Exploring the Latest Research on Women in Engineering

This ARC Network webinar features resources from one of our ARC Network Communities of Practice, the Society of Women Engineers (SWE). Every year, SWE conducts a literature review on women in engineering, offering a summary of the most recent scholarly research on gender equity in engineering and related fields. The SWE literature reviews synthesize the existing knowledge helping scholars and practitioners keep up to date with the latest trends. This webinar is presented by Roberta Rincon, PhD, Senior Manager of Research at SWE, and moderated by Crystal Bedley, PhD, Project Director for the ARC Network.

New Directions for Research on Identity-Based Harassment Webinar

This webinar highlights the ARC Network 2019 Emerging Research Workshop report on new directions for research on identity-based harassment. Moderated by Dr. Joan Herbers, ARC Network Co-PI and chair of the Research Advisory Board, this webinar features a panel of experts who contributed to the report: Dr. Kevin Swartout, Associate Professor of Psychology at Georgia State University; Dr. Ximena Cid, Assistant Professor of Physics at California State University-Dominguez Hills; Dr. Danielle Dickens, Assistant Professor of Psychology at Spelman College; and Alexandra Tracy-Ramirez, JD, Attorney at HopkinsWay, PLLC.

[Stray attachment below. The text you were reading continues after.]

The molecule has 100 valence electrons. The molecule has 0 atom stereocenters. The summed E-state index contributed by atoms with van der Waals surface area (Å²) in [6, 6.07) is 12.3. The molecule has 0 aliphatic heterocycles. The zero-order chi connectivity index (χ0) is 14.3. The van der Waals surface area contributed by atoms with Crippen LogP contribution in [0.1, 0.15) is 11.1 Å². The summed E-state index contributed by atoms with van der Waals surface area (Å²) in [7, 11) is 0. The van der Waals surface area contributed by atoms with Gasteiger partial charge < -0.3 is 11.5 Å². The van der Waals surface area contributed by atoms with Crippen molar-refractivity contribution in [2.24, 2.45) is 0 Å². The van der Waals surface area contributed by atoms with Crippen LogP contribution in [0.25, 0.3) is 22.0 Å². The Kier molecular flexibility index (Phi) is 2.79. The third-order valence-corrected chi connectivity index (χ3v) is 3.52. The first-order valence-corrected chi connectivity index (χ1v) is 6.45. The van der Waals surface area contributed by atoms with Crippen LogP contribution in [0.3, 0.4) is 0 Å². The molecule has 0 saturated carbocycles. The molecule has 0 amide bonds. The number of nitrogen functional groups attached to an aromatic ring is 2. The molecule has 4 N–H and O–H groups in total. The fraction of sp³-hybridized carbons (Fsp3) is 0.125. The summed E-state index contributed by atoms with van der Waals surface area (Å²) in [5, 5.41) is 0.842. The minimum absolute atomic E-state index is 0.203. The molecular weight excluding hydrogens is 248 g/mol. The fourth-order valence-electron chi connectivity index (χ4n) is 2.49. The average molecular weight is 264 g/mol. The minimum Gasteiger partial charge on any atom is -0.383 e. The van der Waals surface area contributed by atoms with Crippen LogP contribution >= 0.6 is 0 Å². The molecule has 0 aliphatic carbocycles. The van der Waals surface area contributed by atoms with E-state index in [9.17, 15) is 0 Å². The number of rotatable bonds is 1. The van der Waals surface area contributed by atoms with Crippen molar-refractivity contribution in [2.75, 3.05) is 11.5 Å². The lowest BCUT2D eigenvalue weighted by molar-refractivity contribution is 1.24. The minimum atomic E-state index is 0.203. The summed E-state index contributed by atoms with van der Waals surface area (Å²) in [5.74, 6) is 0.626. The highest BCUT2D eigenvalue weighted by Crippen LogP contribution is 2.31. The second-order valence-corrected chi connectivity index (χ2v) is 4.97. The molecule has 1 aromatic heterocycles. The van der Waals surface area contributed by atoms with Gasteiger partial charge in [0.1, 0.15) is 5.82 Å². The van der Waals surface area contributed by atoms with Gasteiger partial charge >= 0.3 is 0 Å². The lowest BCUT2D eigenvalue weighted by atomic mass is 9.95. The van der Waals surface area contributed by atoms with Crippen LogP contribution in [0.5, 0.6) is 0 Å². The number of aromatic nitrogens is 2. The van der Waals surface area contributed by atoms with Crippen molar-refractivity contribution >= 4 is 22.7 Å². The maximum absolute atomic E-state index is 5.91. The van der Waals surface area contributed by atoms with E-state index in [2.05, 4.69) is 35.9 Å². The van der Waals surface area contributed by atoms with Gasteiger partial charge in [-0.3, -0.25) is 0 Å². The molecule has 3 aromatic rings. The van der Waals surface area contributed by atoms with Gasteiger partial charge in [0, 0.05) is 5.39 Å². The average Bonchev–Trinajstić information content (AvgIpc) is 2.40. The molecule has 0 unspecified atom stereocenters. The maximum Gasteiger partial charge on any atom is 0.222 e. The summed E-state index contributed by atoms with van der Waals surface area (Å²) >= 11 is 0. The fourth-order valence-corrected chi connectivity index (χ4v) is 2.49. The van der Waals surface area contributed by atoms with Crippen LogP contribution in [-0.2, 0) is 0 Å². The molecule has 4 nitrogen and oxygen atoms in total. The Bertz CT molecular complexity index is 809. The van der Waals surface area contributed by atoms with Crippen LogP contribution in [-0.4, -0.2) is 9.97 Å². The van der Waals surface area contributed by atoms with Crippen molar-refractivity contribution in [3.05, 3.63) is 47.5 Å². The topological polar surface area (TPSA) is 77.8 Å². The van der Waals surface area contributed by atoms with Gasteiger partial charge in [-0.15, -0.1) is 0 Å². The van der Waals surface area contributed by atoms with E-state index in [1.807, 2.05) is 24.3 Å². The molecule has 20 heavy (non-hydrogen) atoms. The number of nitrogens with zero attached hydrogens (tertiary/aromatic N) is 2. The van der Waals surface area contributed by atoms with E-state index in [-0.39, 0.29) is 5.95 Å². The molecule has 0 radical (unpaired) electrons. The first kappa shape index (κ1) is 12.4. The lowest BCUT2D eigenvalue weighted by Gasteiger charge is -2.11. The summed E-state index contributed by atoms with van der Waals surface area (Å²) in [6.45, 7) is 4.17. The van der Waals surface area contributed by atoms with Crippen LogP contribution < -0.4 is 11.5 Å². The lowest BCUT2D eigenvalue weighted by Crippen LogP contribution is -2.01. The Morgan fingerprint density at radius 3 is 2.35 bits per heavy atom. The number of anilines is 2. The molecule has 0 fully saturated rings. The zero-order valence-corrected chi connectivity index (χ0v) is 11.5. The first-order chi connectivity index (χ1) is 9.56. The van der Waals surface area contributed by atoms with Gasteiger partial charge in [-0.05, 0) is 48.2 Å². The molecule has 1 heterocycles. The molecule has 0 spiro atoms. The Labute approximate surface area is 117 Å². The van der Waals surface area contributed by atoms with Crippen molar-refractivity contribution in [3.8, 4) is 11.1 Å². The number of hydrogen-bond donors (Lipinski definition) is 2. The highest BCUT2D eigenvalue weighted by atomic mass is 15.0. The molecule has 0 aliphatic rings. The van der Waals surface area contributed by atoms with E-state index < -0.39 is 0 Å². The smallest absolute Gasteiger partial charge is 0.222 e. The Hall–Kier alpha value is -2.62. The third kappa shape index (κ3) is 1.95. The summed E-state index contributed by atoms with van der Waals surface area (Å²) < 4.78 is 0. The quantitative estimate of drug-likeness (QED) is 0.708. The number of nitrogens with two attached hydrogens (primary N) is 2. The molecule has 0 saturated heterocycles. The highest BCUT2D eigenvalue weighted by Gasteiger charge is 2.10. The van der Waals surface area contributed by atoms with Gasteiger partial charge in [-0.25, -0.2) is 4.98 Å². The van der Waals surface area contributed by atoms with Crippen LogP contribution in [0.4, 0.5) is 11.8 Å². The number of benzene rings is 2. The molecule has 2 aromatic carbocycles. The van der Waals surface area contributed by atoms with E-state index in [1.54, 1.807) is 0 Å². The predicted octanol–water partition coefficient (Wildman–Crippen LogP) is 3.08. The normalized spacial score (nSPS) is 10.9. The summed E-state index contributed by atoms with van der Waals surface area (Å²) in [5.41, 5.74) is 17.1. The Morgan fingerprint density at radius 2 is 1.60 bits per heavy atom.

SEA Change – How to Advance your #EquityInSTEM Work Webinar

Join the first webinar of 2020, which features resources from ARC Network Community of Practice the American Association for the Advancement of Science’s (AAAS) STEMM Equity Achievement (SEA) Change initiative. SEA Change is a comprehensive initiative that features a self-assessment framework to effect sustainable change with regard to diversity, equity, and inclusion in STEMM at U.S. institutions of higher education. It includes: a community of allied organizations and individuals, an institute containing DEI best practices, research, and trainings, and an award system for institutional commitment and progress toward systemic change. Learn how SEA Change can positively affect your current and future #EquityInSTEM work.

Meet the 2019 ARC Network Virtual Visiting Scholars

Introducing the second cohort of ARC Network Virtual Visiting Scholars, Dr. Allison Mattheis, Dr. Beth Mitchneck, and Dr. Teresa Nelson. In a panel format, each scholar shares more about their background and the projects they will undertake over the next year.

Allison Mattheis, PhD, is an Associate Professor at California State University Los Angeles. Dr. Mattheis will conduct an integrative meta-synthesis of the ways gender is defined as a variable or identity characteristic in extant research on gender in academic STEM.